A sermon delivered by Rev. Dr. Randy Hammer, April 24, 2011
Mark 16:1-8 GNT
Every so often, another religious artifact is discovered or rediscovered that some people latch onto in order to bolster their Christian faith. Or, such artifacts are used as proof or testimony of the truthfulness of the Christian message in order to convince an unbelieving world. If only it can be proved that such and such artifact was really associated with Jesus of Nazareth, it is thought, then there is concrete evidence that everything written about him in the Bible is true and should be believed.
Take, for instance, the Shroud of Turin, that discovery in the 13th century of a linen cloth bearing a blood-stained image of a man who appears to have suffered physical death in a manner consistent with crucifixion. The shroud is kept in the royal chapel of the Cathedral of Saint John the Baptist in Turin, Italy. It purportedly is one of the most studied artifacts in human history. The blood stains on the shroud correspond to puncture wounds on the forehead and scalp, piercing wounds on the wrists and feet, and a puncture wound in the side—all corresponding to the wounds that Jesus is said to have received. Some contend that the shroud is the actual cloth placed on the body of Jesus following his death, and that the face image is, indeed, the face of Jesus. However, the origins of the shroud and its image are the subject of intense debate among scientists, theologians, historians and researchers. Some contend that the artifact is a forgery, having been created in the Middle Ages, citing carbon dating which estimates the shroud originated between 1260 and 1390.1
And then there is the stone bone-box (ossuary) that was discovered near Jerusalem and announced to the world in October 2002. It is a small box less than two feet long and made of limestone rock. Such boxes were used from about 20 B.C. to 70 A.D. In first-century Judea, it was customary to leave the body in a burial cave for about a year, and then when there was nothing left but the bones, they were gathered up and placed in an ossuary. What is significant about the ossuary that was announced in 2002 is the inscription on the outside: “James, son of Joseph, brother of Jesus.” Some have latched onto this artifact as a religious authentication that proves the family of Jesus as mentioned in the Bible.2 Others doubt its authenticity.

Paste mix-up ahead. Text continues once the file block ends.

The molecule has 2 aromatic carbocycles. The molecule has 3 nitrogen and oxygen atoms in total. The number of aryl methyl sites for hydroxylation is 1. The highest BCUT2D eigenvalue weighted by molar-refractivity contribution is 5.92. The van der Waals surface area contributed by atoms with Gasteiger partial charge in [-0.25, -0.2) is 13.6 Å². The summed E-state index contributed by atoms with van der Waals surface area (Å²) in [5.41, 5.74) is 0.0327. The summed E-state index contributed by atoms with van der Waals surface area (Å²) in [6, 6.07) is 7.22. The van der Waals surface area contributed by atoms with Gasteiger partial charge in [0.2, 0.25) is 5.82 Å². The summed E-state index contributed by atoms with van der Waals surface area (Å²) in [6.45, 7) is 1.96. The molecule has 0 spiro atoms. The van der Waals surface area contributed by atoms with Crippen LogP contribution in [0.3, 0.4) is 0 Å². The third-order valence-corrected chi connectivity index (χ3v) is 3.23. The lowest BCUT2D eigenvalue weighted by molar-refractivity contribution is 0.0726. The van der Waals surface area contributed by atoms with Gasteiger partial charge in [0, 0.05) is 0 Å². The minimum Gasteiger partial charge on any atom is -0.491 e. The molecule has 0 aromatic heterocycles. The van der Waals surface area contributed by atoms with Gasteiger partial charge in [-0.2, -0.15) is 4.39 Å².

And then just this month, another relic, or I should say “relics,” have been in the news. Two rusty nails discovered in a 2,000-year-old tomb in Jerusalem are being hailed by some as the actual nails that were used in the crucifixion of Jesus. A new documentary film titled “the Nails of the Cross” follows three years of research, about which the filmmaker says, “What we are bringing to the world is the best archaeological argument ever made that two of the nails from the crucifixion of Jesus have been found.” Others, however, dismiss the claim as farfetched and a publicity stunt.3
Well, the question is, what role should such religious artifacts play in one’s foundation of faith? Should one’s faith depend upon such tangible “proofs”? Before we attempt to address that question, we are reminded that the first Christians had their own religious artifact of sorts that gave authentication to their faith; namely, the empty tomb. At least that is the way that Mark, the earliest of the gospel writers, tells the story. Now, I purposely chose Mark’s account of the resurrection for today’s reading. And I purposely stopped reading at verse 8. For, you see, the last verse I read to you was the ending of the original book of Mark as preserved in some of the oldest available manuscripts. Many scholars think that Mark’s original gospel ended with the empty tomb and was lacking in the post-death appearances of Jesus that are found in the additional endings of Mark that may have been added by later editors and that are found in the other three gospels. If this is true, then what this says is all that some of the early followers of Jesus had to base their belief on was an empty tomb.
But even an empty tomb is not enough to convince many people of the basis for an Easter faith. There has been much written over the centuries by skeptics who have posed all kinds of possible scenarios to account for an empty tomb. And, it is hard not to admit that some of the theories are plausible. And when it comes to something like a burial shroud, inscribed ossuary, rusty nails, or even an empty tomb, there is really no way that such things can ever be authenticated. So if one requires some piece of tangible artifact upon which to base his or her faith, then, it seems to me, that faith is shaky from the get-go.